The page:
egiddo has been excavated three
times in the past, and has yielded
some of the richest finds ever found
in Israel. Gottlieb Schumacher
conducted the first excavations at
the site from 1903-1905, on behalf
of the German Society for Oriental Research. |
In 1925, excavations at Megiddo were
renewed by the Oriental Institute of the University of Chicago. This
large-scale undertaking, directed successively by Clarence Fisher,
P.L.O. Guy and Gordon Loud, continued until the outbreak of World War
II in 1939.
These excavations revealed twenty major levels of
occupation, covering the entire history of the site. The most
important remains were the sacred compound, the monumental
fortifications and gates, the impressive water systems of the site,
various palaces, and the so-called ‘Solomonic stables’.|
|Yigael Yadin carried out a few short seasons of excavation at
Megiddo in the 1960s and early 1970s on behalf of the Hebrew University of Jerusalem.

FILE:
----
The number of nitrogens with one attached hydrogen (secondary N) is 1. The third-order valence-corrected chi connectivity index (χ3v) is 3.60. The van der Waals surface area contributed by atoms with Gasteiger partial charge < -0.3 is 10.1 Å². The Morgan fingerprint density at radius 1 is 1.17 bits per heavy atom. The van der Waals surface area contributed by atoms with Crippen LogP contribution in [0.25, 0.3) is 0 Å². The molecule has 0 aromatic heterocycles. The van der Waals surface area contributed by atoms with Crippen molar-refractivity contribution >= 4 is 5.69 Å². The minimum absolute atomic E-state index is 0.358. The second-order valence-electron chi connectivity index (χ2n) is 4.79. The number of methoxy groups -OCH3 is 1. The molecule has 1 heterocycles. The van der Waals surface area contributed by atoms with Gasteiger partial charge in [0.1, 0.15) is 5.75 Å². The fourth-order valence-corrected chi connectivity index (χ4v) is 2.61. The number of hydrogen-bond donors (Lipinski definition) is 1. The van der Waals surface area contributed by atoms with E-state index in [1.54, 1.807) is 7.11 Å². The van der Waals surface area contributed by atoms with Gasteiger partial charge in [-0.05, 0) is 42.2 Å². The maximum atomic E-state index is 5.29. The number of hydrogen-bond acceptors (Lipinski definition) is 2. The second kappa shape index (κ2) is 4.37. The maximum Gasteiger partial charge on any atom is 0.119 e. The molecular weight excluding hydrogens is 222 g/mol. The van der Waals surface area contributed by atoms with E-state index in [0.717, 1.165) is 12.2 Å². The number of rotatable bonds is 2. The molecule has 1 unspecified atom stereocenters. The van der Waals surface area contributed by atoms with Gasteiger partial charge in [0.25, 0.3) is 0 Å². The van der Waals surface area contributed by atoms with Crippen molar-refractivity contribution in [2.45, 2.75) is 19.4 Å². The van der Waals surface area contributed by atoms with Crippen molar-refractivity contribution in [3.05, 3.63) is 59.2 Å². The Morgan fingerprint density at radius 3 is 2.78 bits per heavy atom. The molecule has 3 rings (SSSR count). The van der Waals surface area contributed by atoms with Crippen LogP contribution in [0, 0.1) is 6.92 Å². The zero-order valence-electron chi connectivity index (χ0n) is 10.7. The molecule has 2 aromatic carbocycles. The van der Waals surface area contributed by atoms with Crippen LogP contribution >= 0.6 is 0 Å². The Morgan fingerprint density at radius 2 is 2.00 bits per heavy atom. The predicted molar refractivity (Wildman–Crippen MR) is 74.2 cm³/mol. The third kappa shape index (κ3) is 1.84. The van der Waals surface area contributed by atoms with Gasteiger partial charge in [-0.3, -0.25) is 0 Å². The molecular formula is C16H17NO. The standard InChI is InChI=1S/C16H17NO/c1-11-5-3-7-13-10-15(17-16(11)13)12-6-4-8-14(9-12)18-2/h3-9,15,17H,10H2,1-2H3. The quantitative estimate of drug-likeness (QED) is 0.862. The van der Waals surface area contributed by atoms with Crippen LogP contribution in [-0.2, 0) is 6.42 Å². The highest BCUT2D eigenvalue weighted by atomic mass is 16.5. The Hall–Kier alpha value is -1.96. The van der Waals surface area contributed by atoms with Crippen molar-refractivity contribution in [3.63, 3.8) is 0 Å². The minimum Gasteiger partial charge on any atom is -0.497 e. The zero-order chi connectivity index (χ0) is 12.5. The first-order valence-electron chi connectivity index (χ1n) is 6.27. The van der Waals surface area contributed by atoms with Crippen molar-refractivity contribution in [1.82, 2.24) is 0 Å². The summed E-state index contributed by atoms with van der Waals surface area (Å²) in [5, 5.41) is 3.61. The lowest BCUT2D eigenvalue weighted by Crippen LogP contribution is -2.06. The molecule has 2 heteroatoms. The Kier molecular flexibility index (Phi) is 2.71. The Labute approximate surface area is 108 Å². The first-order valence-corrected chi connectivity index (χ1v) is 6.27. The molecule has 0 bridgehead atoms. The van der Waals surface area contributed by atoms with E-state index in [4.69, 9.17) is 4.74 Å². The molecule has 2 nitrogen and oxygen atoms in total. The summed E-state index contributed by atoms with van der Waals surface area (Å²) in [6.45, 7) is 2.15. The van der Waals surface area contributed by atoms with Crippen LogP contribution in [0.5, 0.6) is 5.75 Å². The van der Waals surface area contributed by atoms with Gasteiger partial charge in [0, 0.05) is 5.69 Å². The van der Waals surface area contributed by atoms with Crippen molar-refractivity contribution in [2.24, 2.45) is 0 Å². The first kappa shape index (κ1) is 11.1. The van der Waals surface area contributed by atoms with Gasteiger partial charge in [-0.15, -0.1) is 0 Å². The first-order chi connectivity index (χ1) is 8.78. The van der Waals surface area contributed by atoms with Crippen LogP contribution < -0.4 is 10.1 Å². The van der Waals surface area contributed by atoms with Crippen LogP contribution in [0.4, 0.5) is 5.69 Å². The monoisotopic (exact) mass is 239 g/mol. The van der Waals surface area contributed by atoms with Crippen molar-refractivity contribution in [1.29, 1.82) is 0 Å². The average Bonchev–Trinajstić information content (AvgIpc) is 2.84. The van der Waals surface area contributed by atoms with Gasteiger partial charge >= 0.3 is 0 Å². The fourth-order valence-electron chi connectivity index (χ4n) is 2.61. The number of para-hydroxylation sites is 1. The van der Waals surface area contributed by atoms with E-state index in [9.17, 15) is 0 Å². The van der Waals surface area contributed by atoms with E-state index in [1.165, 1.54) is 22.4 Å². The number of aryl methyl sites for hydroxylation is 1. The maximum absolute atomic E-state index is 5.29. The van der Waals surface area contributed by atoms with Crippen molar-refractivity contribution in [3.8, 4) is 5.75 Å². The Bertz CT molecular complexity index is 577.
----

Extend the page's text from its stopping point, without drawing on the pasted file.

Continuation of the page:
He partially uncovered the monumental Palace 6000, generally attributed to King Solomon, in an attempt to
clarify the complicated stratigraphic problems related to the Iron Age
remains at the site.
|The previous excavations at Megiddo laid the foundation for
the discipline of biblical archaeology. However, archaeological
methods were still in their infancy and nearly every layer and major
architectural feature, in fact, almost every wall and vessel unearthed
at the site, has become the focus of fierce scholarly dispute (see our
Chronology Debate for the current Tel Aviv University take on the
|Please select an image from the following image list to view its full size.